The Apple-Samsung Battle and its Effects on the Smartphone Industry
Ashish is a member of The Motley Fool Blog Network -- entries represent the personal opinion of the blogger and are not formally edited.
As Apple (NASDAQ: AAPL) and Samsung have laid down their testimony on Friday regarding the ongoing patent infringement trial, the decision about the multi-billion industry now falls on the shoulders of the jury of seven men and two women. Judge Lucy Kohler has already asked the two parties to come to a settlement as she said “I see risk here for both sides, if we go to a verdict.” We believe that the result of this trial, which some consider to be the tech trial of the century, could have huge implications for the entire smartphone industry.
Samsung -- A mimic?
According to evidence presented by Apple, Samsung seems to have changed the basic form factor of its smartphone following the arrival of iPhone in the market.
Apple’s illustration of Samsung phones pre and post iPhone launch| Source: Apple trial brief
Google -- The Advisor: Apple also presented evidence in which Google (NASDAQ: GOOG) advised Samsung to change the form factors so that its products don’t look “too similar to Apple.”
Google forced Samsung to redesign its Galaxy Products | Source: AllThingsDigital
Please Don’t Copy Us: In evidence presented by Apple, Apple tried to negotiate a value of $12 per Android smartphone after giving a discount of 50% on product impact and 3% for not copying Apple in 2010.
Apple offered a chance to Samsung to license their products| Source: AllThingsDigital
Apple copies Sony, Why Can’t we copy Apple:
The foundation of the accusation is a 2006 Businessweek interview with Sony product designers Takashi Ashida and Yujin Morisawa in which Morisawa talks about NW-A1200 with a square screen without buttons. Samsung argues that this article was circulated in the inner Apple corridors and that certain points in it helped Apple to derive its iPhone design. According to a deposition of Shin Nishimori (Apple’s design engineer) presented by Samsung, Nishimori acknowledged that Jonathan Ive asked him to draw a sketch of an iPhone “if Sony were to make an iphone”.
How the iPhone evolved according to Samsung |Source: Samsung filings
Apple needs to pay royalty for patent infringement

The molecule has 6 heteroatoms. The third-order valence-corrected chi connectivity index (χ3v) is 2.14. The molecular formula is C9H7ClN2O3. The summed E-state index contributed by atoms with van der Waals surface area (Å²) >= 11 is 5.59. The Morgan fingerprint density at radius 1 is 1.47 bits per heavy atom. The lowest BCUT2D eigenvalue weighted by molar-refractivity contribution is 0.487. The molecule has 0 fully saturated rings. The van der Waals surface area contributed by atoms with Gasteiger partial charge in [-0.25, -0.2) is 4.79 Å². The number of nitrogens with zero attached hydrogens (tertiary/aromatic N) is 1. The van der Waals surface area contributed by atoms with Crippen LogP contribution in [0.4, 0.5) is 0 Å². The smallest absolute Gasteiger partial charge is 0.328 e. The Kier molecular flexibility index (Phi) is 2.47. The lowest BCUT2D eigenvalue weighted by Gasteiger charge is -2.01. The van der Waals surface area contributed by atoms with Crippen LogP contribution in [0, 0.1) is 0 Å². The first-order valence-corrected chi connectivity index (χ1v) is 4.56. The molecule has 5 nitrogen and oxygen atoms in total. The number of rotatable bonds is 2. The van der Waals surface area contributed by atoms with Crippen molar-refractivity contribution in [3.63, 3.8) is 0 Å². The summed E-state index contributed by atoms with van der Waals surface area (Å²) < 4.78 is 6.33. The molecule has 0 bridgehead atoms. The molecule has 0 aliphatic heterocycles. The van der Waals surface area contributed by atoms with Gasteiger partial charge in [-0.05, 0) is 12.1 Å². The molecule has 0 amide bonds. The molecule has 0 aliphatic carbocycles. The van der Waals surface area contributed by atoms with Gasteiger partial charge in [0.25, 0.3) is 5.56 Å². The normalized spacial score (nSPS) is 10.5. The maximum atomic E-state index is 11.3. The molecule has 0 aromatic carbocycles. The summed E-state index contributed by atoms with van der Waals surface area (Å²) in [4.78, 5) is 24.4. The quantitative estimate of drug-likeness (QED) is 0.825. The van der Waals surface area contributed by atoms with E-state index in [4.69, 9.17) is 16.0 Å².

Samsung considers that Apple infringed on its patents for wireless standards and for media standards. Apple argues that Samsung should have disclosed the technology rights before the 3GPP standard (Michael Walker, a former chairman of ETSI acknowledged that Samsung failed in providing timely disclosure related to the patents) was adopted and should have licensed its property to prevent monopoly in the business.
If Samsung Wins
We believe that this trial is largely a proxy for the ongoing mobile battle between Google’s Android and Apple’s iOS. Samsung manufactures many of Android’s recent flagship devices, most of which are framed for infringements in the trial. Through an attack on Samsung, Apple has indirectly stated that Android devices generally copy their iOS counterparts while Google still resists saying that Android is an original design. A Samsung victory in the US trial would likely validate Google’s Android devices as independent designs. Furthermore, as Samsung’s devices are the flag bearer for Android ecosystem, a victory would likely allow other Android hardware manufacturers including Motorola (NYSE: MMI) and HTC to continue their momentum in Android smartphones. A Samsung victory might also affect Apple’s ongoing global patent infringement proceedings with Motorola and HTC, lessening the legal pressures that they face.
If Apple Wins
Vis-à-vis, an Apple victory could potentially question the ingenuity of Android devices and might persuade Apple to file an increased number of IP litigations, slowing the momentum of the Android ecosystem. Google has invested heavily in Android as it acquired Motorola Mobility for $12.5 billion, apart from the R&D costs incurred. Accordingly, an Apple victory could potentially have a significant impact on the future revenues and ROI that Google derives from Android.
Our Take on the Outcome
While Apple played several trump cards during the trial, Samsung just took some potshots at Apple. Samsung’s case regarding the iPhone being ultimately derived from Sony’s Walkman seems a little too farfetched to us. While we are not patent or legal experts, Apple’s case look more compelling.
The article is co-authored by Rahul Agarwal and Ashish Sharma. Both have no positions in the stocks mentioned above. The Motley Fool owns shares of Apple and Google. Motley Fool newsletter services recommend Apple and Google. Try any of our Foolish newsletter services free for 30 days. We Fools may not all hold the same opinions, but we all believe that considering a diverse range of insights makes us better investors. The Motley Fool has a disclosure policy. If you have questions about this post or the Fool’s blog network, click here for information.